You’re reading this in the future. Isn’t that weird?
Even I’m reading this in the future. Let’s say I write the last “C” in this sentence at 7:41:50 EDT in the evening of Friday April 16, 2021, or exactly 1618616510 seconds since January 1, 1970, UTC. Even as I started typing this next sentence, let alone editing this and pushing this to my blog, that time has passed, and we’ve all moved on.
It’s one of the most wonderful things about writing. Not only are we able to conjure up images in each others’ brains across vast distances (quick, imagine two flamingos doing a crossword puzzle), but we’re able to do it across time as well. It’s like a mental bridge to exactly what the other person bothered to write down, hopefully edit, and share. It’s often even a circular bridge to your own mind, showing up in the form of shopping lists and reminders (note to self: don’t forget to buy dog food on your way home).
Video, music, and pictures do this well too. I’ve recently gotten into watching reruns of What’s My Line, a TV game show that started in the 1950s. The only problem with it is that every episode is available on YouTube1, and with 16 years of weekly half-hour shows, I can easily spend a large chunk of my free time watching these old snapshots of the 50s and 60s.
It’s writing, though, that goes back even farther. One of the early panelists on What’s My Line was Fred Allen, who had a successful career in vaudeville as a poor juggler and a fine comedian before transitioning to another successful career in radio. Many of Fred’s television and radio appearances were recorded, and those recordings live on for us to listen to today. His work in vaudeville, on the other hand, is much more ephemeral. Vaudeville itself is ephemeral, existing largely before things were recorded, dying in the early 1900s, and living on through acts that were able to transition to radio or movies.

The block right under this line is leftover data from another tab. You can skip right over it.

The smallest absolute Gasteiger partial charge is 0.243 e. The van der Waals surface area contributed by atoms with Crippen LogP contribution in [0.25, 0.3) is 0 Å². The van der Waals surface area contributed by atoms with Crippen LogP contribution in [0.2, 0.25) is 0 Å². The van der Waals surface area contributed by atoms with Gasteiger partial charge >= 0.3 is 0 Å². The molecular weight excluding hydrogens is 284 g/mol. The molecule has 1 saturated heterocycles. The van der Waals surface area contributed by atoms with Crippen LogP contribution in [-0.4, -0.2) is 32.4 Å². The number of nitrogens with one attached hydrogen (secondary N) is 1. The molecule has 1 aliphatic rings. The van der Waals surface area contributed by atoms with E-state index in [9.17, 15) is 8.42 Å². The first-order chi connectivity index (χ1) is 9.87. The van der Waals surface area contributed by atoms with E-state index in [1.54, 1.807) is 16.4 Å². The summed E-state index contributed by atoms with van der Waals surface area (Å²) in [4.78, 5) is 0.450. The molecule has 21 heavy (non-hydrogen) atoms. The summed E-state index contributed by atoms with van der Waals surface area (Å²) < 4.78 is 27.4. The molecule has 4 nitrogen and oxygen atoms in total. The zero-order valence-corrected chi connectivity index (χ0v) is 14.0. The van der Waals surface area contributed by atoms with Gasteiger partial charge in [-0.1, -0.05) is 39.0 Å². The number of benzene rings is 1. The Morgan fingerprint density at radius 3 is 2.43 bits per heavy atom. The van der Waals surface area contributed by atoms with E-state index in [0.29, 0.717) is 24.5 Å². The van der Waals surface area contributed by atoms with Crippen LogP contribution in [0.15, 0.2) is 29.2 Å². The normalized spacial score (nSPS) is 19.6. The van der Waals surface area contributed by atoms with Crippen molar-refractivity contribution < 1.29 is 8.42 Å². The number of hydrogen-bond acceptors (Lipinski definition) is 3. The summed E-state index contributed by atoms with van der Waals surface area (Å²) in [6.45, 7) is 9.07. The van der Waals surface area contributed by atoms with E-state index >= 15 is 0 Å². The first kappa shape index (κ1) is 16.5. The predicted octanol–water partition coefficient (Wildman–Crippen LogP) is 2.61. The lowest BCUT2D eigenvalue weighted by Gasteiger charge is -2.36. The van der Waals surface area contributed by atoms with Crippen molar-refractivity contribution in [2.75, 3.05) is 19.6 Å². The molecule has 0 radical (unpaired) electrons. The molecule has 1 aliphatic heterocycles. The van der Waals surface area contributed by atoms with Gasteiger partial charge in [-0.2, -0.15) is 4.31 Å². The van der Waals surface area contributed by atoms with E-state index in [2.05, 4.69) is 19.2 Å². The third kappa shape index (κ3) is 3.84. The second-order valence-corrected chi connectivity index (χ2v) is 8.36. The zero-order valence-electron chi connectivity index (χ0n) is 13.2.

I recently read Fred Allen’s autobiography about growing up in Boston and entering vaudeville2. Between the vaudeville theaters, the circuits, and the countless talents, it’s a snapshot into an era that is largely otherwise inaccessible. I’m glad he wrote about his early life, because it helps that time to live on in a way that other mediums don’t.
(Scollay Square3, home to many of the theatres where Fred performed in Boston, was later demolished in the late 1950s)
It’s also a human connection, where you can see yourself and the modern world in epitaphs for beloved pets in Ancient Greece and Rome or a cuneiform complaint about customer service. Nearly everything has changed, but these motifs through time help us see what hasn’t.
At the same time, one of the joys is having a snapshot of an earlier time and viewing it with a modern lens. You’re reading this in the future, much like we’re both in the future reading about Ken Olsen saying in 1974 that he couldn’t see any use for a computer in someone’s home4. Some day, maybe even already in your future, we’ll be looking back on this snapshot with some mix of hindsight and incredulity, and it’s fun to think about what future readers might question:
“You could just get in your car and drive as fast as it could go on the highway? No wonder so many people died in car accidents before self driving cars.”
“Why did the number of states in the US plateau at 50 for so long before going up again?”
“Your computers only dealt with 1s and 0s? No wonder they weren’t powerful enough.”
I hope your future is going well.